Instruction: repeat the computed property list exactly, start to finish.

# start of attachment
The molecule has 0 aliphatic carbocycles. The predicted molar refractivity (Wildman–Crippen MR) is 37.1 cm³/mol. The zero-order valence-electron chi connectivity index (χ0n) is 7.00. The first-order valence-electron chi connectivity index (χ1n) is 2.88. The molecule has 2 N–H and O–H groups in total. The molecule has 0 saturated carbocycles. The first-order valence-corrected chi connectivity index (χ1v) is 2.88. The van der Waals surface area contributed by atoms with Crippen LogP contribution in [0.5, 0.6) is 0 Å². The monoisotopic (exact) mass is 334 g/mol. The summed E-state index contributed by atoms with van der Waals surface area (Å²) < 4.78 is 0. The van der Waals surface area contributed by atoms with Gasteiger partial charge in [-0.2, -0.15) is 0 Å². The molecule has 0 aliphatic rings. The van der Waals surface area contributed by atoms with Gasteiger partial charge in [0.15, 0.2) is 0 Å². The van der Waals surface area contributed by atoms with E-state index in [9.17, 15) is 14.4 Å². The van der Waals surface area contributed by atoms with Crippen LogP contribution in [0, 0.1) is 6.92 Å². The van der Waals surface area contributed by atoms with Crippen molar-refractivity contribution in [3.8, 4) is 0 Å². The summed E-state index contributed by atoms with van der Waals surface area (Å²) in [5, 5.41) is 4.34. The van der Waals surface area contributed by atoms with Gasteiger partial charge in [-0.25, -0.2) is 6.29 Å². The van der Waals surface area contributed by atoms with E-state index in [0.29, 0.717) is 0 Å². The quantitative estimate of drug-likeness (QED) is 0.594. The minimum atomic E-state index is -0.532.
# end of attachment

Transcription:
The molecule has 0 aliphatic carbocycles. The predicted molar refractivity (Wildman–Crippen MR) is 37.1 cm³/mol. The zero-order valence-electron chi connectivity index (χ0n) is 7.00. The first-order valence-electron chi connectivity index (χ1n) is 2.88. The molecule has 2 N–H and O–H groups in total. The molecule has 0 saturated carbocycles. The first-order valence-corrected chi connectivity index (χ1v) is 2.88. The van der Waals surface area contributed by atoms with Crippen LogP contribution in [0.5, 0.6) is 0 Å². The monoisotopic (exact) mass is 334 g/mol. The summed E-state index contributed by atoms with van der Waals surface area (Å²) < 4.78 is 0. The van der Waals surface area contributed by atoms with Gasteiger partial charge in [-0.2, -0.15) is 0 Å². The molecule has 0 aliphatic rings. The van der Waals surface area contributed by atoms with Gasteiger partial charge in [0.15, 0.2) is 0 Å². The van der Waals surface area contributed by atoms with E-state index in [9.17, 15) is 14.4 Å². The van der Waals surface area contributed by atoms with Crippen LogP contribution in [0, 0.1) is 6.92 Å². The van der Waals surface area contributed by atoms with Crippen molar-refractivity contribution in [3.8, 4) is 0 Å². The summed E-state index contributed by atoms with van der Waals surface area (Å²) in [5, 5.41) is 4.34. The van der Waals surface area contributed by atoms with Gasteiger partial charge in [-0.25, -0.2) is 6.29 Å². The van der Waals surface area contributed by atoms with E-state index in [0.29, 0.717) is 0 Å². The quantitative estimate of drug-likeness (QED) is 0.594. The minimum atomic E-state index is -0.532.